Gardening is an excellent opportunity to unwind, be at one with nature and to do your bit. However, lurking in the surroundings are harmful bacteria and fungi with the potential to cause serious damage. We must, therefore, be on guard with our gardening gloves as well as other clothing that protects us.
The soil is home to all kinds of fungi and bacteria the majority of them are beneficial and perform useful things such as the breakdown of organic matter. But, just as they are pathogenic bacteria that reside in your body alongside the beneficial ones, some microorganisms found in soil could cause significant harm when they have the chance to get into the body. Scratches, scrapes, or splinters typically cause this.
Animal manure, plant compost, and animal manure are all sources of fungi and bacteria that can trigger infections.
Read more: The science is in: gardening is good for you
Traditionally, the most frequent and well-known disease is tetanus, which is caused by Clostridium Tetani, which is found in manure and soil. The infection is caused by the contamination of scrapes and cuts caused by items that come into contact with the ground, for example, gardening tools and rose thorns.
It is good to know that the majority of people are vaccinated against tetanus. This means that even if you’re suffering from the disease, the body can fight the bacteria in order to stop it from becoming dangerous. The signs include stiffness, weakness, and cramps. The release of toxins causes muscular weakness and difficulty in eating and swallowing. This is the name tetanus, which is commonly used for tetanus of lockjaw.
Bacteria like Escherichia Coli, Salmonella, Campylobacter jejuni, and Listeria monocytogenes are commonly found in gardens because of the use of horse, cow, chicken, chicken, or other animal-based manure. Bacterial infections can cause sepsis. The bacteria invade the bloodstream and quickly grow, causing the body to trigger an inflammation response, which can lead to organ failure, septic shock, and if it is not addressed in a timely manner, death.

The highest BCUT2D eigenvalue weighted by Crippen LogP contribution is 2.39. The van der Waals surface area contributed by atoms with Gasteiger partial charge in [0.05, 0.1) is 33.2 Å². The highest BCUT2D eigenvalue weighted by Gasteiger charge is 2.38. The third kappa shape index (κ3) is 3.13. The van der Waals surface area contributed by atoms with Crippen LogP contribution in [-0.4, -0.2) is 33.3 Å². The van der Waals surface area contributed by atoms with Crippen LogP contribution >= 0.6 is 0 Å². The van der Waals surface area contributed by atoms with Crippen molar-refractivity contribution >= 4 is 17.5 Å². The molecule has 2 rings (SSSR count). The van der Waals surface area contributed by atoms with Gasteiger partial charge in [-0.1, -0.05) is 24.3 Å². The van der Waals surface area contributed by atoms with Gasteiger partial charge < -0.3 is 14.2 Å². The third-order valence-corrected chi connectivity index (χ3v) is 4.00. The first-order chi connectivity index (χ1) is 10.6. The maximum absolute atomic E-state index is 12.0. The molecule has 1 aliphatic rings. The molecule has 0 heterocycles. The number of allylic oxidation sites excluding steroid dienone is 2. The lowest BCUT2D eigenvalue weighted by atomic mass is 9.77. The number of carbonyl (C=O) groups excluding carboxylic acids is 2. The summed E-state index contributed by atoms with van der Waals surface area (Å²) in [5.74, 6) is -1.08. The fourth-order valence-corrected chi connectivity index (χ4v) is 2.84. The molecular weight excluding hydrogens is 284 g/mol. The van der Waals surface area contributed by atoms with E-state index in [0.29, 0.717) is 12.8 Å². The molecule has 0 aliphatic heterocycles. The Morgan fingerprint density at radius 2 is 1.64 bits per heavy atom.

A prominent case has recently taken place in England, in which a 43-year-old solicitor, mother of two perished within five days of scrubbing her hand while working. It’s a case very close to home, considering that many years ago, my mother was 10 days in intensive treatment for severe sepsis believed to have been result of a sharp splinter in the garden.
Standing water bodies could contain Legionella pneumophila, which is the bacterium that causes Legionnaires disease, which is more often linked to outbreaks caused by contamination of air conditioning systems in the buildings.
Read more: Are common garden chemicals a health risk?
Related bacteria, Legionella longbeachae, are found in soil and compost. In 2016, there were 29 confirmed cases of legionellosis in New Zealand, including a Wellington man who picked up the bug from handling potting mix.
Potting mix must be handled with gloves while wearing a mask for dust. From www.shutterstock.com
A further ten cases were recorded in Wellington in 2017- again related to pot soil. For New Zealand and Australia, Legionella longbeachae in potting mixes is responsible for about 50 percent of the cases of Legionnaires (or ‘diseases’). There were about 400 incidents of Legionellosis in Australia in 2014.
The bacteria are usually breathed in, and therefore, wearing a mask of dust when working with potting soil and damping the ground to avoid dust are suggested.
Another concern for people in northern Australia is an illness known as Melioidosis. The melioidosis microorganisms ( Burkholderia pseudomallei) are found in soil but are located on the surface as well as in puddles following rain. They can enter the body via cuts or grazes. Sometimes, they can also enter the body through inhalation, or drinking groundwater.
The infection can trigger a range of symptoms like breathing difficulties and coughing as well as fever, sporadic or intermittent headache, fever, confusion and weight loss for as long as 21 days before they develop.